A speculative thought crossed her mind and she let it grow while she leaned against the wall and waited for him to finish the hand and come out to check on her. Maybe there was something she could do...
Just over a sectare ago she'd made sure Apollo and Starbuck were both otherwise engaged and then she'd dragged Bojay and six bottles of grog up to the Celestial Dome. They'd sat, looked at the stars, drank, and talked, and later they'd lain on the floor, heads side by side and each other's right shoulders comfortable underneath. After a while Bojay, probably closer to drunk than was good for him, had asked how was her love life. She had been probably even closer than he, massing so much less, and she'd told him.
After a brief silence, he'd moved his hand up to touch her cheek gently. "It'll get better," he'd said finally.
Well, it hadn't. But she would move on, so it would. But at the time she'd agreed and then asked about his, and he'd laughed a little and said he was hanging in there. Sooner or later, he'd said, Bucko had to move on; he always did, it was hardwired... and then Bojay had sighed and said, "Though I think... maybe... he's taken a couple of hard hits to the heart. He might be settling this time."
She'd asked him what he meant; the tone of his voice was enough to alert her to the importance of it. He'd answered, as if only just realizing what he'd said, "Sorry, sweetheart; it's not mine to tell. It's just, I don't know but that you're better off than me." And then he'd turned the talk to something else.
She thought about that now, because she knew, of course, what was underneath it: Bojay and Cassie. How tangled and complicated life is, she'd thought before. Before he'd even met Cassie, Bojay had tried mightily to make Sheba see how self-destructive her hatred was. And then she'd realized that Cassie didn't only want her father's money, and then they'd both lost him... And o gods she still had nightmares about itCassie had saved Bojay's life on Gamoray, saving Sheba's too. And then, Apollo began courting her, and Cassie went back to Starbuck, and Sheba realized that Bojay had fallen for the blonde medtech himself.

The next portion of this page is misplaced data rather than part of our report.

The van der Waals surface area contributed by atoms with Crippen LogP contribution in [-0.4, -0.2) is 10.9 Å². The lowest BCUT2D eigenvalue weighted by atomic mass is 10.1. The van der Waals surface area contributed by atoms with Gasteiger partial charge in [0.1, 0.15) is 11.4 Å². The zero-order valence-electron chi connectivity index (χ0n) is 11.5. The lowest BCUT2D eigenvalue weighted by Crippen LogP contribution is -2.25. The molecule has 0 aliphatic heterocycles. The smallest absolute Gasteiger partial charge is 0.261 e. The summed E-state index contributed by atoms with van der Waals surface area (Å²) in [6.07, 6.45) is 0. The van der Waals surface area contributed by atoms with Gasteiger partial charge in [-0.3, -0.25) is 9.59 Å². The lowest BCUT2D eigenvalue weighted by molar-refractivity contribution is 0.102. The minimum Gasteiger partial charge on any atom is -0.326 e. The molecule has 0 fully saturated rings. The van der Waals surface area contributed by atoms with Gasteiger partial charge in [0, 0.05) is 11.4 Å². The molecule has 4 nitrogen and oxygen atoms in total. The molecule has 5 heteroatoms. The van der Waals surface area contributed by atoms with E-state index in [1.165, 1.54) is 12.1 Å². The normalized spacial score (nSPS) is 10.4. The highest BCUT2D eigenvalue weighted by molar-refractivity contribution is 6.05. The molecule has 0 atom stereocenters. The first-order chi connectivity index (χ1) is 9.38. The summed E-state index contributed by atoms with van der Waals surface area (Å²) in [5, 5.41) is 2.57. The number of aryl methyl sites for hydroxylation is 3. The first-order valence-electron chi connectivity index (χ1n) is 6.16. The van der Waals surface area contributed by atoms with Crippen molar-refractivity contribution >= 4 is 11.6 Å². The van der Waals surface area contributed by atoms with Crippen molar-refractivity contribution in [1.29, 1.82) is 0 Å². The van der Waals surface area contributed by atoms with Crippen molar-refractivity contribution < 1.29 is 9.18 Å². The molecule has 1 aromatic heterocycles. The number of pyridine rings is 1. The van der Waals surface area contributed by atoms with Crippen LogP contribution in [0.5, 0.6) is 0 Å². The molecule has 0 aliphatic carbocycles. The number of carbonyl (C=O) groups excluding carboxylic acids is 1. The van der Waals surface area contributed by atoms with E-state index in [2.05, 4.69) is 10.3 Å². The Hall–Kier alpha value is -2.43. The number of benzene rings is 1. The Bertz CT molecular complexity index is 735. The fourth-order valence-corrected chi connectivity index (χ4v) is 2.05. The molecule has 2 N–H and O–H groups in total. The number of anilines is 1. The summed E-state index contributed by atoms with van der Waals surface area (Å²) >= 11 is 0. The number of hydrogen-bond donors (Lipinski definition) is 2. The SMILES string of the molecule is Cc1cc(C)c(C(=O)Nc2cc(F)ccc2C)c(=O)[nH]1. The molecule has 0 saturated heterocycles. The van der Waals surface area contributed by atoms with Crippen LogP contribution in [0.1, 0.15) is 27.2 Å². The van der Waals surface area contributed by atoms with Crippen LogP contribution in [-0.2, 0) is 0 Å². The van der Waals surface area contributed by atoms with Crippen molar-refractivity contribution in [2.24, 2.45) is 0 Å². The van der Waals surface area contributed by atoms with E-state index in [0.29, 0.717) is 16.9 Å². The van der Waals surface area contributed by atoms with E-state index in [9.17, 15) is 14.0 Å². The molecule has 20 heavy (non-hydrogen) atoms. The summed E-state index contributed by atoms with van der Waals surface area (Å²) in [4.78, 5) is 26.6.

Sheba had experienced a brief but painful period of wondering why all the men she loved wanted that little tramp, and then she'd gotten over it, choosing instead to believe that there had to be more to Cassie than met the eye because the men she loved loved her. But Cassie wanted Starbuck, and Bojay couldn't compete. Wouldn't compete, at any rate. But now... Sheba turned the situation over in her mind. Not such a complicated knot after all. One little pull on the right piece of string, and vot-vot, as her mother had said. There you are.
The door opened from the lounge and Bojay came out. "You're early tonight," he said, trying to keep the concern out of his voice. Then he got a good look at her and stopped trying, brushing his fingers along her cheek. "Hey, what's this?"
She leaned into him, feeling the warm strength of him, and sighed. "We broke up."
"Oh, sweetheart, I'm so sorry."
She looked up at him and watched as his hazel eyes changed from concerned to confused.
"But you're looking very felix-in-the-creamery," he said finally. "What's up, girl?"
She didn't take his head off for the termhe was allowed to use itand smiled. "Come on and I'll tell you," she said, taking his hand and tugging.
"Where are we going?" he asked, coming.
"The Rising Star."
"Mind if I ask why?" he said, willing to go blindly if she wanted.
"Because I broke up with Apollo," she said, pretending it was obvious.
It backfired on her. "Poor bastard," he said but he stopped walking.
She tugged but he didn't budge.